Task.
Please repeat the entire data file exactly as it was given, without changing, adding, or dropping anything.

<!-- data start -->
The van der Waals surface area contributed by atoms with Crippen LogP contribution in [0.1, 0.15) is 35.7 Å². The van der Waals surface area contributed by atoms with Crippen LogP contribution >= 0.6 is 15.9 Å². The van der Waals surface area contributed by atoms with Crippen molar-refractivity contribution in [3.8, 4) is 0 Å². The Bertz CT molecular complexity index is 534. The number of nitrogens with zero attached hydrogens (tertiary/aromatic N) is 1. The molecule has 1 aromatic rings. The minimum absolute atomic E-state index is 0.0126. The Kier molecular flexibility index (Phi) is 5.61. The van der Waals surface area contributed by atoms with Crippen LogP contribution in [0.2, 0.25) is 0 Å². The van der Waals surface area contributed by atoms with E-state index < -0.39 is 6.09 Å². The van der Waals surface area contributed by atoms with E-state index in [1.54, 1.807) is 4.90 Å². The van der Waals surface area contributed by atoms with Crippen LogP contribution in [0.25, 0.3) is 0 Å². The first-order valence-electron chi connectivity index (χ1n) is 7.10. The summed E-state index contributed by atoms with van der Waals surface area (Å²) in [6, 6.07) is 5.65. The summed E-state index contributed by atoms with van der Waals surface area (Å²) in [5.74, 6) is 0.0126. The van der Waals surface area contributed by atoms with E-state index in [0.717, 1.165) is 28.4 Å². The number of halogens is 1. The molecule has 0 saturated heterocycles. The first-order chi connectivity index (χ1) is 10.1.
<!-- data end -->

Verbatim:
The van der Waals surface area contributed by atoms with Crippen LogP contribution in [0.1, 0.15) is 35.7 Å². The van der Waals surface area contributed by atoms with Crippen LogP contribution >= 0.6 is 15.9 Å². The van der Waals surface area contributed by atoms with Crippen molar-refractivity contribution in [3.8, 4) is 0 Å². The Bertz CT molecular complexity index is 534. The number of nitrogens with zero attached hydrogens (tertiary/aromatic N) is 1. The molecule has 1 aromatic rings. The minimum absolute atomic E-state index is 0.0126. The Kier molecular flexibility index (Phi) is 5.61. The van der Waals surface area contributed by atoms with Crippen LogP contribution in [0.2, 0.25) is 0 Å². The van der Waals surface area contributed by atoms with E-state index < -0.39 is 6.09 Å². The van der Waals surface area contributed by atoms with E-state index in [1.54, 1.807) is 4.90 Å². The van der Waals surface area contributed by atoms with Crippen LogP contribution in [0.25, 0.3) is 0 Å². The first-order valence-electron chi connectivity index (χ1n) is 7.10. The summed E-state index contributed by atoms with van der Waals surface area (Å²) in [6, 6.07) is 5.65. The summed E-state index contributed by atoms with van der Waals surface area (Å²) in [5.74, 6) is 0.0126. The van der Waals surface area contributed by atoms with E-state index in [0.717, 1.165) is 28.4 Å². The number of halogens is 1. The molecule has 0 saturated heterocycles. The first-order chi connectivity index (χ1) is 10.1.